The (re)insurance industry must get back to making sustained and robust returns if it is to move forward in terms of technology, product and talent, Lancashire CEO Alex Maloney has said.
During a fireside chat at Insurance Insider’s (Re)Connect virtual event, Maloney said that when you look at return on equity figures for the industry over the past five years, “we are not on a strong base”.
“Until we get to a stronger market it will be a death by 1,000 cuts,” he said. “I am sure this year we will see more businesses fold. It is very hard to think about the future if you can’t make money today.
“We do need to think about how to be sustainable, charging the right price for our products and making a sensible return, then we can look at the more ambitious goals we have.”
He continued: “If you think about the London market, we are currently struggling to write marine business [profitably] after we have been writing it for 300 years. It is very difficult to think about the future if you can’t master what you have been doing for 300 years.”
During the discussion, Maloney said there were differing levels of rate adequacy in the market, but the signs were positive that forward momentum would continue.
Non-marine retro is an example where the market is “pretty hard”, with rates a similar levels to those seen in 2006, the executive explained. Meanwhile, he estimated rates on Florida cat business were around 2012 levels.
Given the modelled estimates on go-forward investment returns, climate change and uncertainty around both casualty reserves and Covid-19, “I am very confident to say that reinsurance rates will rise for the foreseeable”, he said.
Lancashire joined the raft of (re)insurers opting to raise capital in Q2 in order to capitalise on the rating opportunity. It raised £277mn ($365mn) in an equity issue.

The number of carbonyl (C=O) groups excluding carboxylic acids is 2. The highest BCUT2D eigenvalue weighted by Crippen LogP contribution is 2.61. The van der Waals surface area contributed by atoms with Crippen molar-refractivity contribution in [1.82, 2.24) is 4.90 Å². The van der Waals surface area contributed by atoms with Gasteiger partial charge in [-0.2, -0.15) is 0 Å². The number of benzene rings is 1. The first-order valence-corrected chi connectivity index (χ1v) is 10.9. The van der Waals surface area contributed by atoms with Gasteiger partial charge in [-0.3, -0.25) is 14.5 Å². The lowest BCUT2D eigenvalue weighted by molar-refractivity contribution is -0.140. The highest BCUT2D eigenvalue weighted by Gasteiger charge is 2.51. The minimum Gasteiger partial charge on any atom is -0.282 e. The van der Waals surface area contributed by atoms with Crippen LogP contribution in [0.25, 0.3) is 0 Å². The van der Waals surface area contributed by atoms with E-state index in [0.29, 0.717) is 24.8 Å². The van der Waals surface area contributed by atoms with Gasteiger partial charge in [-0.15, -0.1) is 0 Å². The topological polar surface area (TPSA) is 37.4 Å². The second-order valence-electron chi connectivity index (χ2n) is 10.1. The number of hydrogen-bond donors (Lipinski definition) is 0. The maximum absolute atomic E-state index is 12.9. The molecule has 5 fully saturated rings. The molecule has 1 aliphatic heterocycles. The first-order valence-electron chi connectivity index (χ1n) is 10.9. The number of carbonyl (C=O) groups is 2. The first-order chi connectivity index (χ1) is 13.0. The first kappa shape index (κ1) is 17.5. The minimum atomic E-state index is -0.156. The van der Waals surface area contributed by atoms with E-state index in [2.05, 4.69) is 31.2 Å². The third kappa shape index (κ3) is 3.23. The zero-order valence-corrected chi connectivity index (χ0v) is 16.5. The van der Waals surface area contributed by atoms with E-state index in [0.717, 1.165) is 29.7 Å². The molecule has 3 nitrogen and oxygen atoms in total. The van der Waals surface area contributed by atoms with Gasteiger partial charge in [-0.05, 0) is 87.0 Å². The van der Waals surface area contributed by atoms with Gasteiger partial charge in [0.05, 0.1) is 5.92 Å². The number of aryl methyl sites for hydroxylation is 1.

Lancashire will aim to deploy this capital in the next six to 12 months, and the CEO did not rule out the possibility of further raises, adding that Lancashire constantly reassesses its capital requirements.
“We don’t think [the rate acceleration in] Q2 was a short-term blip, we think this is sustainable and we raised capital on that basis,” he said.
Maloney added that he was “very comfortable” that the current level of capital raising seen across the market was not going to slow positive rating change.
“If you look at the aggregate number, I don’t believe all that capital has been raised for growth, I think an element has been to replace capital which is no longer there for whatever reason – whether that is trapped capital, or perhaps capital providers are unhappy with their returns, perhaps carriers are raising capital because of the uncertainty on their books.”
As revealed by this publication, Lancashire has recently decided to enter the accident and health market with the hire of Tom Ing.
Maloney said that “timing was everything” for class entries and Lancashire was watching developments in specific lines closely to see which would fit the business.
“If we can make money within three years, and projection rates are going in the right direction, that’s when we are interested,” he said, adding that finding the right people was another important factor.
Only two classes are off limits, Maloney said: retail lines and standalone cyber.
“I am still very concerned about cyber,” he said. “Clearly, if there is a big cyber event, that will be a real test for our industry.”
But overall, Lancashire is looking to expand, Maloney said.
“We believe this cycle will follow most other cycles. The market will go back to basics, pricing will improve for two to three years and then competition will increase again.”
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